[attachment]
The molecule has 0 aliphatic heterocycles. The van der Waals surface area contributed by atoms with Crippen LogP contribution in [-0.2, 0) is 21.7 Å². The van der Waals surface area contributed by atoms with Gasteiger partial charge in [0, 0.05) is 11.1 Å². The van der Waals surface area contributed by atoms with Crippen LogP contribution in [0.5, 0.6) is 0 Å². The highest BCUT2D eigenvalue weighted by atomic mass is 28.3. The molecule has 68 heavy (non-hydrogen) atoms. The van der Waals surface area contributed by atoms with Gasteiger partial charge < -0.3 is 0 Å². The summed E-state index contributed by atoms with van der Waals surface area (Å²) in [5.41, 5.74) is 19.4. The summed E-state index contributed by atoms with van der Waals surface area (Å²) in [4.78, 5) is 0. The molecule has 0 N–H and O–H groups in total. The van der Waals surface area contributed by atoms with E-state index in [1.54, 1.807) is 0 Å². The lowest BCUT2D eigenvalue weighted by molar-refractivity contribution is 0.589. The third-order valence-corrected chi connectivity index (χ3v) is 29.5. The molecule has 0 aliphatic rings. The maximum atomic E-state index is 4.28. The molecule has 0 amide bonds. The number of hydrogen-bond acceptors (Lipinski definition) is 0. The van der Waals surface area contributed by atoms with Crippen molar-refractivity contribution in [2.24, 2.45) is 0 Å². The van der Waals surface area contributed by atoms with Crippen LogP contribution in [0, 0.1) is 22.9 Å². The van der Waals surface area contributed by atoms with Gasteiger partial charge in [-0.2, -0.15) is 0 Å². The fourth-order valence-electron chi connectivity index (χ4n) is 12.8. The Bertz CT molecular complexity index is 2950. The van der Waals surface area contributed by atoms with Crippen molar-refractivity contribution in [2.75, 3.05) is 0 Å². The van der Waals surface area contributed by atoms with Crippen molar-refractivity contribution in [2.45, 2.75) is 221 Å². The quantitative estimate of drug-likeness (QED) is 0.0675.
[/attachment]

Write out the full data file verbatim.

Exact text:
The molecule has 0 aliphatic heterocycles. The van der Waals surface area contributed by atoms with Crippen LogP contribution in [-0.2, 0) is 21.7 Å². The van der Waals surface area contributed by atoms with Gasteiger partial charge in [0, 0.05) is 11.1 Å². The van der Waals surface area contributed by atoms with Crippen LogP contribution in [0.5, 0.6) is 0 Å². The highest BCUT2D eigenvalue weighted by atomic mass is 28.3. The molecule has 68 heavy (non-hydrogen) atoms. The van der Waals surface area contributed by atoms with Gasteiger partial charge < -0.3 is 0 Å². The summed E-state index contributed by atoms with van der Waals surface area (Å²) in [5.41, 5.74) is 19.4. The summed E-state index contributed by atoms with van der Waals surface area (Å²) in [4.78, 5) is 0. The molecule has 0 N–H and O–H groups in total. The van der Waals surface area contributed by atoms with E-state index in [1.54, 1.807) is 0 Å². The lowest BCUT2D eigenvalue weighted by molar-refractivity contribution is 0.589. The third-order valence-corrected chi connectivity index (χ3v) is 29.5. The molecule has 0 aliphatic rings. The maximum atomic E-state index is 4.28. The molecule has 0 amide bonds. The number of hydrogen-bond acceptors (Lipinski definition) is 0. The van der Waals surface area contributed by atoms with Crippen molar-refractivity contribution in [2.24, 2.45) is 0 Å². The van der Waals surface area contributed by atoms with Crippen LogP contribution in [0, 0.1) is 22.9 Å². The van der Waals surface area contributed by atoms with Gasteiger partial charge in [-0.2, -0.15) is 0 Å². The fourth-order valence-electron chi connectivity index (χ4n) is 12.8. The Bertz CT molecular complexity index is 2950. The van der Waals surface area contributed by atoms with Crippen molar-refractivity contribution in [2.75, 3.05) is 0 Å². The van der Waals surface area contributed by atoms with Crippen molar-refractivity contribution in [2.45, 2.75) is 221 Å². The quantitative estimate of drug-likeness (QED) is 0.0675.